from The Washington Post Outlook, Sunday, October 22, 2000 p.B5
The Trouble We Have Seeing What's Out There
By Robin Marantz Henig
The children in the paintings seem somehow related, but you can't quite figure out why. Lean closer toward the portraits, hanging in a second-floor gallery in downtown Manhattan, and you see that all the girls and boys have the same endearing gaze, looking out of anonymous school-photo poses with big brown puppy dog eyes. Are they siblings? Do brown eyes run in the family? Suddenly you realize that these not only look like puppy dog eyes; they are puppy dog eyes--copied from photographs of dogs.
If at about this point you remember the term "transgenic"--as in transgenic corn containing a bacterial gene for pest resistance, or transgenic mice harboring the human gene for cancer--you realize with a start that this is what the word really means: the blending of different species.
It's exhilarating when art has this kind of effect on you: surprising, unsettling, insight-provoking. And it's just this kind of insight we need to develop about modern science--perhaps with the help of science writers like me, or visual artists like those who contributed to "Paradise Now: Picturing the Genetic Revolution," showing through Oct. 28 at New York's Exit Art gallery.
As the genetic revolution blasts apart our assumptions about the natural order of things, we cannot afford to be scientifically illiterate. The more our genetic destiny comes under our potential control, the more we non-scientists will need to understand which aspects of this control are desirable and which are certifiably scary. We have to internalize enough knowledge about our brave new world to be able to monitor it, use it and, if necessary, restrict it.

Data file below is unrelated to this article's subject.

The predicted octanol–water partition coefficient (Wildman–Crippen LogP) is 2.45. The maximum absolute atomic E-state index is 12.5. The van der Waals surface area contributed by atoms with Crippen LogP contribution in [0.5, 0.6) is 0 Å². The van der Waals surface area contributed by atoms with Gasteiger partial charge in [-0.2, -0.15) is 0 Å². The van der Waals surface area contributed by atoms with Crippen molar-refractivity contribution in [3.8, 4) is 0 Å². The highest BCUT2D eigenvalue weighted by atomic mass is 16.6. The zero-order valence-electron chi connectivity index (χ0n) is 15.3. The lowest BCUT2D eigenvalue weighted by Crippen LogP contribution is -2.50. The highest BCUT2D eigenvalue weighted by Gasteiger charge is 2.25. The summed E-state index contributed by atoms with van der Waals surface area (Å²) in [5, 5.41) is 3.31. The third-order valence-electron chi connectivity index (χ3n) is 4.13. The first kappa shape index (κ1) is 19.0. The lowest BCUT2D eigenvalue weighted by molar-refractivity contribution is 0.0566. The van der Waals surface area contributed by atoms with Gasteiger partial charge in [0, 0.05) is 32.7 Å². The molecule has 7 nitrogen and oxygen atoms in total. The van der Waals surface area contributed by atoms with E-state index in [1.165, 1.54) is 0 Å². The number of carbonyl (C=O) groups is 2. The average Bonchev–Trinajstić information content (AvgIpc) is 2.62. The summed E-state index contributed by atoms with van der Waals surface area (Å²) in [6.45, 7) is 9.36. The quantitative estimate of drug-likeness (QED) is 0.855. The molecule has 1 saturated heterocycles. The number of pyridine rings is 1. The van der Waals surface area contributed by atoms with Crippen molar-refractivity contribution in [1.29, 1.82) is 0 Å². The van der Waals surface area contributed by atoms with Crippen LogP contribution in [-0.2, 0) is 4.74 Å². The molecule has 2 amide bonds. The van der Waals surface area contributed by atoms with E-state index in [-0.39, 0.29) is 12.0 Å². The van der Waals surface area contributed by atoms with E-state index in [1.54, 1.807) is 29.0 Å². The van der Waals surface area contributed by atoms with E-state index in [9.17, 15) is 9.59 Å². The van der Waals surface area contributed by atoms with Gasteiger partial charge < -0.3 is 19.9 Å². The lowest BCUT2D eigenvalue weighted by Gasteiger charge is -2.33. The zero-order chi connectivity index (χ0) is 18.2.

"Well, I don't need to know how an internal combustion engine works to drive my car," you might protest. "I don't need to know how to program a computer to use one."
But the genome is different. The comparison should not be that you can drive a car without knowing what makes it go. It should be, rather, that you have to understand how big, fast and deadly a car can be in order to design highways and write traffic laws--or, for that matter, to drive safely. Right now, babies can be conceived, genetically screened and selectively implanted so their parents can use their cells to save older siblings' lives. Transgenic salmon can be bioengineered to grow bigger fillets at lower prices--at the risk, some scientists fear, of unwittingly wiping out wild fish species. And almost none of us has the innate understanding to know just how, or whether, to put the brakes on such developments.
No matter what our backgrounds, no matter whether we personally avail ourselves of these genomic shenanigans or not, our lives will be altered by the way we as a society respond to the ethical, medical and fiscal decisions that the genome will force upon us. These matters, which get to the heart of how we define what it means to be "human" or "normal," are too important to be left to the experts--or the entrepreneurs--alone.